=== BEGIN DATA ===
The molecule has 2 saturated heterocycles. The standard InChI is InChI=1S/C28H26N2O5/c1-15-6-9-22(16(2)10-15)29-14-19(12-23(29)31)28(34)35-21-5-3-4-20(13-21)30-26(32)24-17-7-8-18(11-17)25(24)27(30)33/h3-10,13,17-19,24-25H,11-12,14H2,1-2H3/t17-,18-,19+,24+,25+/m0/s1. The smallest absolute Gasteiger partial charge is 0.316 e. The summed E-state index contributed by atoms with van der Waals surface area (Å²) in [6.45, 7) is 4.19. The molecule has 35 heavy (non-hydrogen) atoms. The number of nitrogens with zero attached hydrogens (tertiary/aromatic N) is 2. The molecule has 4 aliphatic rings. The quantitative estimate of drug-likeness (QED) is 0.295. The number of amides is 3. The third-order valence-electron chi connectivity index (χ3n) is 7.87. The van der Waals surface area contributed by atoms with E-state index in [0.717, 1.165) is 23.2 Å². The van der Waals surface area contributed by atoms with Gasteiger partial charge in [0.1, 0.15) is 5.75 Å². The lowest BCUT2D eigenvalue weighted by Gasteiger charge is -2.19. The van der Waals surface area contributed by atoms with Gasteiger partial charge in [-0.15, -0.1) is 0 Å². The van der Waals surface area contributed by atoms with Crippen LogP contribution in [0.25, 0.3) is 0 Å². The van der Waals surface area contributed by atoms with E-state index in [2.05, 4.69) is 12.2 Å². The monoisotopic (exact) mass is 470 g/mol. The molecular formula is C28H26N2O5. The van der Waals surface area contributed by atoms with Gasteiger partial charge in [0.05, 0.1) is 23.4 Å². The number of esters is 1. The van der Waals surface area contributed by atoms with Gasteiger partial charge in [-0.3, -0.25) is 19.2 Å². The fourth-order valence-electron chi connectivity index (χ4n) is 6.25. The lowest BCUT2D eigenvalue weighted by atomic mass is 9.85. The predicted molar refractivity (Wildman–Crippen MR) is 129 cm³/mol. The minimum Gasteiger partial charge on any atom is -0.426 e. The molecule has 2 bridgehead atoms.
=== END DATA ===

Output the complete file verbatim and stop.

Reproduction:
The molecule has 2 saturated heterocycles. The standard InChI is InChI=1S/C28H26N2O5/c1-15-6-9-22(16(2)10-15)29-14-19(12-23(29)31)28(34)35-21-5-3-4-20(13-21)30-26(32)24-17-7-8-18(11-17)25(24)27(30)33/h3-10,13,17-19,24-25H,11-12,14H2,1-2H3/t17-,18-,19+,24+,25+/m0/s1. The smallest absolute Gasteiger partial charge is 0.316 e. The summed E-state index contributed by atoms with van der Waals surface area (Å²) in [6.45, 7) is 4.19. The molecule has 35 heavy (non-hydrogen) atoms. The number of nitrogens with zero attached hydrogens (tertiary/aromatic N) is 2. The molecule has 4 aliphatic rings. The quantitative estimate of drug-likeness (QED) is 0.295. The number of amides is 3. The third-order valence-electron chi connectivity index (χ3n) is 7.87. The van der Waals surface area contributed by atoms with E-state index in [0.717, 1.165) is 23.2 Å². The van der Waals surface area contributed by atoms with Gasteiger partial charge in [0.1, 0.15) is 5.75 Å². The lowest BCUT2D eigenvalue weighted by Gasteiger charge is -2.19. The van der Waals surface area contributed by atoms with Gasteiger partial charge in [-0.15, -0.1) is 0 Å². The van der Waals surface area contributed by atoms with Crippen LogP contribution in [0.25, 0.3) is 0 Å². The van der Waals surface area contributed by atoms with E-state index in [2.05, 4.69) is 12.2 Å². The monoisotopic (exact) mass is 470 g/mol. The molecular formula is C28H26N2O5. The van der Waals surface area contributed by atoms with Gasteiger partial charge in [0.05, 0.1) is 23.4 Å². The number of esters is 1. The van der Waals surface area contributed by atoms with Gasteiger partial charge in [-0.3, -0.25) is 19.2 Å². The fourth-order valence-electron chi connectivity index (χ4n) is 6.25. The lowest BCUT2D eigenvalue weighted by atomic mass is 9.85. The predicted molar refractivity (Wildman–Crippen MR) is 129 cm³/mol. The minimum Gasteiger partial charge on any atom is -0.426 e. The molecule has 2 bridgehead atoms.